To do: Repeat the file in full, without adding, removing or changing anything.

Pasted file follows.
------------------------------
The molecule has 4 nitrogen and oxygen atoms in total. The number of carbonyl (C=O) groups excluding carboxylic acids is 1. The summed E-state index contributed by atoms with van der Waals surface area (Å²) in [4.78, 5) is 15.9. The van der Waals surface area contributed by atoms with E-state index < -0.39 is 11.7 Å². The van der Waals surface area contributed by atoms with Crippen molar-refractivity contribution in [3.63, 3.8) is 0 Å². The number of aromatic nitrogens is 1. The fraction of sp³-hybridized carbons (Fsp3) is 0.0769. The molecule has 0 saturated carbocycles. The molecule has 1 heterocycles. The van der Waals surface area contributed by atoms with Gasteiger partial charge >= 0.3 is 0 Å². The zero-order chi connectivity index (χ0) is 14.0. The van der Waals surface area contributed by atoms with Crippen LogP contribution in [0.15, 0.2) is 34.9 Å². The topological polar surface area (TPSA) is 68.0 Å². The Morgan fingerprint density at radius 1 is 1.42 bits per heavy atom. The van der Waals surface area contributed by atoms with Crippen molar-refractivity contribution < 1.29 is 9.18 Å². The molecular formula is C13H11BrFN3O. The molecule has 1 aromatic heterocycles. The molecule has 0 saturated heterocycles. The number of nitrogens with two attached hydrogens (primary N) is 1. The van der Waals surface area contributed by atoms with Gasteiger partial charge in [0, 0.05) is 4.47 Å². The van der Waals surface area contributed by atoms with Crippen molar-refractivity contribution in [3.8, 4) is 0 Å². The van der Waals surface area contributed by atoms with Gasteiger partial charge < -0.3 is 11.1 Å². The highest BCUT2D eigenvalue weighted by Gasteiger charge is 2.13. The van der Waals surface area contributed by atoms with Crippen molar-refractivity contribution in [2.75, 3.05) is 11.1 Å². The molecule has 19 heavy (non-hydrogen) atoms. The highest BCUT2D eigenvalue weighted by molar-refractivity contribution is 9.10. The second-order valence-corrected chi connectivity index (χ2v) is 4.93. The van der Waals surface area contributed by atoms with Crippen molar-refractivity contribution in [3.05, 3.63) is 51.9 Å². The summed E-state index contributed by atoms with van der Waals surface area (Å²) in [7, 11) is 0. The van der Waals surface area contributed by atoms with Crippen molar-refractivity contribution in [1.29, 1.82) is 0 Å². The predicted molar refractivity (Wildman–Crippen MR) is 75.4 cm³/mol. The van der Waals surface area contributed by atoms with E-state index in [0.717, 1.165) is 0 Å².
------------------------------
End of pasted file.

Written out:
The molecule has 4 nitrogen and oxygen atoms in total. The number of carbonyl (C=O) groups excluding carboxylic acids is 1. The summed E-state index contributed by atoms with van der Waals surface area (Å²) in [4.78, 5) is 15.9. The van der Waals surface area contributed by atoms with E-state index < -0.39 is 11.7 Å². The van der Waals surface area contributed by atoms with Crippen molar-refractivity contribution in [3.63, 3.8) is 0 Å². The number of aromatic nitrogens is 1. The fraction of sp³-hybridized carbons (Fsp3) is 0.0769. The molecule has 0 saturated carbocycles. The molecule has 1 heterocycles. The van der Waals surface area contributed by atoms with Gasteiger partial charge >= 0.3 is 0 Å². The zero-order chi connectivity index (χ0) is 14.0. The van der Waals surface area contributed by atoms with Crippen LogP contribution in [0.15, 0.2) is 34.9 Å². The topological polar surface area (TPSA) is 68.0 Å². The Morgan fingerprint density at radius 1 is 1.42 bits per heavy atom. The van der Waals surface area contributed by atoms with Crippen molar-refractivity contribution < 1.29 is 9.18 Å². The molecular formula is C13H11BrFN3O. The molecule has 1 aromatic heterocycles. The molecule has 0 saturated heterocycles. The number of nitrogens with two attached hydrogens (primary N) is 1. The van der Waals surface area contributed by atoms with Gasteiger partial charge in [0, 0.05) is 4.47 Å². The van der Waals surface area contributed by atoms with Crippen molar-refractivity contribution in [3.8, 4) is 0 Å². The van der Waals surface area contributed by atoms with Gasteiger partial charge < -0.3 is 11.1 Å². The highest BCUT2D eigenvalue weighted by Gasteiger charge is 2.13. The van der Waals surface area contributed by atoms with Crippen molar-refractivity contribution in [2.75, 3.05) is 11.1 Å². The molecule has 19 heavy (non-hydrogen) atoms. The highest BCUT2D eigenvalue weighted by molar-refractivity contribution is 9.10. The second-order valence-corrected chi connectivity index (χ2v) is 4.93. The van der Waals surface area contributed by atoms with Crippen molar-refractivity contribution in [3.05, 3.63) is 51.9 Å². The summed E-state index contributed by atoms with van der Waals surface area (Å²) in [7, 11) is 0. The van der Waals surface area contributed by atoms with Crippen molar-refractivity contribution in [1.29, 1.82) is 0 Å². The predicted molar refractivity (Wildman–Crippen MR) is 75.4 cm³/mol. The van der Waals surface area contributed by atoms with E-state index in [0.717, 1.165) is 0 Å².